But what about when you’re not doing a 200-mile commute? Well, I work-from-home and tend not to drive all that often, apart from doing the 16-ish mile round-trip to see family and friends in the nearest city, three or four times a week (plus the odd slightly longer excursion at weekends, I’d say I average around 400-500 miles per month not including trips to London for work).

Those short journeys are mostly 30-50mph roads with a quick nip through the city to the car park. That’s when I saw this seriously impressive range figure of 245 miles (I had to take a picture of it because I knew no one would believe me!!). 

Of course, we should take these readings with a pinch of salt. But it wouldn’t surprise me in the slightest if ZOE got really quite close to that figure. I reckon, with my driving, in average use through summer I could easily get 220/230 miles from her no problem at all.

For context, that’s around 60 miles more than the FIAT I had before and dangerously close to Tesla territory (albeit a Standard Range one).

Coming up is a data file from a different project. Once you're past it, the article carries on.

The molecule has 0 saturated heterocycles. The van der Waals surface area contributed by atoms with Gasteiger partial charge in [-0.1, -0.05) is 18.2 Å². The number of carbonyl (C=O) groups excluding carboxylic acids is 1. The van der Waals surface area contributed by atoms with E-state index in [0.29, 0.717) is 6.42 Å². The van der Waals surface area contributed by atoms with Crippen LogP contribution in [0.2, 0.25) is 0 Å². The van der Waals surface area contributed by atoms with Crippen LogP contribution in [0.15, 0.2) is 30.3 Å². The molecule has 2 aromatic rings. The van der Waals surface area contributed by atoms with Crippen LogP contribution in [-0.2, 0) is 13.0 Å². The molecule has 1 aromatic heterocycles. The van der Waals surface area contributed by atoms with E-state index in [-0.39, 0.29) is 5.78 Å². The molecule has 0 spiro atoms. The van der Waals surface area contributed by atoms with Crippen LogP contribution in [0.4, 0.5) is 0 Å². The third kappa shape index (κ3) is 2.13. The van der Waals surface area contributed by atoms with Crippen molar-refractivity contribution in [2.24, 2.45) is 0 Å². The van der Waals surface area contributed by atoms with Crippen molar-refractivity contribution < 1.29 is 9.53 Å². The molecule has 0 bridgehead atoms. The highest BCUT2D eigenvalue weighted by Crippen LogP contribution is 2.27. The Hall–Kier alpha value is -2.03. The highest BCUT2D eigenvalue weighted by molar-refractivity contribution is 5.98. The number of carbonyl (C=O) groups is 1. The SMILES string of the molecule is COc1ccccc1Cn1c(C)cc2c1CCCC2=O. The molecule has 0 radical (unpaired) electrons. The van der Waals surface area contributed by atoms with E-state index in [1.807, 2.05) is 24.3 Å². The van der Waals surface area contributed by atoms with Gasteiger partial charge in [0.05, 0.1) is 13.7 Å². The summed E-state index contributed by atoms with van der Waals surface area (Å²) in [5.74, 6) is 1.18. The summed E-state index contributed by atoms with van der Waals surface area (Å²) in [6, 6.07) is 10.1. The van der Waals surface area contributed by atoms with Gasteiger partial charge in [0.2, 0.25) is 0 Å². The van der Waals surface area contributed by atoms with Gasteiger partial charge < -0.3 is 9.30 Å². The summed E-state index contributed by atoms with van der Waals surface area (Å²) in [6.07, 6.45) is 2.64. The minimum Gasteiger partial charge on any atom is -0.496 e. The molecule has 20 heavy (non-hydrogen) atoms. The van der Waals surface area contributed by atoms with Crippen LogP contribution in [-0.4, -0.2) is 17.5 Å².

Whatever way you look at it, living with the ZOE the last couple months has completely irradicated range anxiety from my mind. I was truly at peace. I never once got in and thought “oh god, we’re not gonna make this”. If you’re reading this thinking ‘electric cars just don’t go far enough for me’, I urge you try one. I’m pretty sure you’ll reconsider.

Behind the wheel (and on top of the batteries)

There’s something about driving an EV that’s just so damn easy. You don’t have to wait for an engine to warm up, or deal with a clunky cold gearbox of a morning. No faffing with clutches in traffic or waiting for turbos to kick in when overtaking. Power is instant from the moment you switch on; just get in and go.